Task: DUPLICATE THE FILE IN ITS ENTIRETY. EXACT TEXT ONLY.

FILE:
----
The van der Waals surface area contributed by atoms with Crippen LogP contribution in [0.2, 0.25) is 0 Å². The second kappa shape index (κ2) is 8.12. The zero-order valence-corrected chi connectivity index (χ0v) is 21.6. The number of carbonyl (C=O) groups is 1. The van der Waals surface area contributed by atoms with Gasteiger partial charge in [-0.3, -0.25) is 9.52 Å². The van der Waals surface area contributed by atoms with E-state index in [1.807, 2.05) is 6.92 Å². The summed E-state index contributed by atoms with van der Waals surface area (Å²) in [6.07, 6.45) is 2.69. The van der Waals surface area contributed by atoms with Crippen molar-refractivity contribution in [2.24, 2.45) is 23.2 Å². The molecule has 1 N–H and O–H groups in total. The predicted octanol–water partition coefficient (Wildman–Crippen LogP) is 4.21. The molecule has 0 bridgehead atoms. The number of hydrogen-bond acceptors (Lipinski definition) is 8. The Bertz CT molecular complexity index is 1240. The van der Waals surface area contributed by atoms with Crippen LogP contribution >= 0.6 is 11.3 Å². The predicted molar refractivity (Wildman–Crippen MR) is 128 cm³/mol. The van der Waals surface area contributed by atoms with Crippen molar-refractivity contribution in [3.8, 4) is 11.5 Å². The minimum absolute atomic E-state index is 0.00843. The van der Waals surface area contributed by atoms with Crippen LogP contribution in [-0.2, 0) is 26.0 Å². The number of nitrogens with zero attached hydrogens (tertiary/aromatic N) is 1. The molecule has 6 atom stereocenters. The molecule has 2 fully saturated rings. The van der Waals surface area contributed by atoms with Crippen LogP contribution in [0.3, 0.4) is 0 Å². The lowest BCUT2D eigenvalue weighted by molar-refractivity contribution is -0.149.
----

The van der Waals surface area contributed by atoms with Crippen LogP contribution in [0.2, 0.25) is 0 Å². The second kappa shape index (κ2) is 8.12. The zero-order valence-corrected chi connectivity index (χ0v) is 21.6. The number of carbonyl (C=O) groups is 1. The van der Waals surface area contributed by atoms with Gasteiger partial charge in [-0.3, -0.25) is 9.52 Å². The van der Waals surface area contributed by atoms with E-state index in [1.807, 2.05) is 6.92 Å². The summed E-state index contributed by atoms with van der Waals surface area (Å²) in [6.07, 6.45) is 2.69. The van der Waals surface area contributed by atoms with Crippen molar-refractivity contribution in [2.24, 2.45) is 23.2 Å². The molecule has 1 N–H and O–H groups in total. The predicted octanol–water partition coefficient (Wildman–Crippen LogP) is 4.21. The molecule has 0 bridgehead atoms. The number of hydrogen-bond acceptors (Lipinski definition) is 8. The Bertz CT molecular complexity index is 1240. The van der Waals surface area contributed by atoms with Crippen LogP contribution >= 0.6 is 11.3 Å². The predicted molar refractivity (Wildman–Crippen MR) is 128 cm³/mol. The van der Waals surface area contributed by atoms with Crippen molar-refractivity contribution in [3.8, 4) is 11.5 Å². The minimum absolute atomic E-state index is 0.00843. The van der Waals surface area contributed by atoms with Crippen LogP contribution in [-0.2, 0) is 26.0 Å². The number of nitrogens with zero attached hydrogens (tertiary/aromatic N) is 1. The molecule has 6 atom stereocenters. The molecule has 2 fully saturated rings. The van der Waals surface area contributed by atoms with Crippen LogP contribution in [0.3, 0.4) is 0 Å². The lowest BCUT2D eigenvalue weighted by molar-refractivity contribution is -0.149.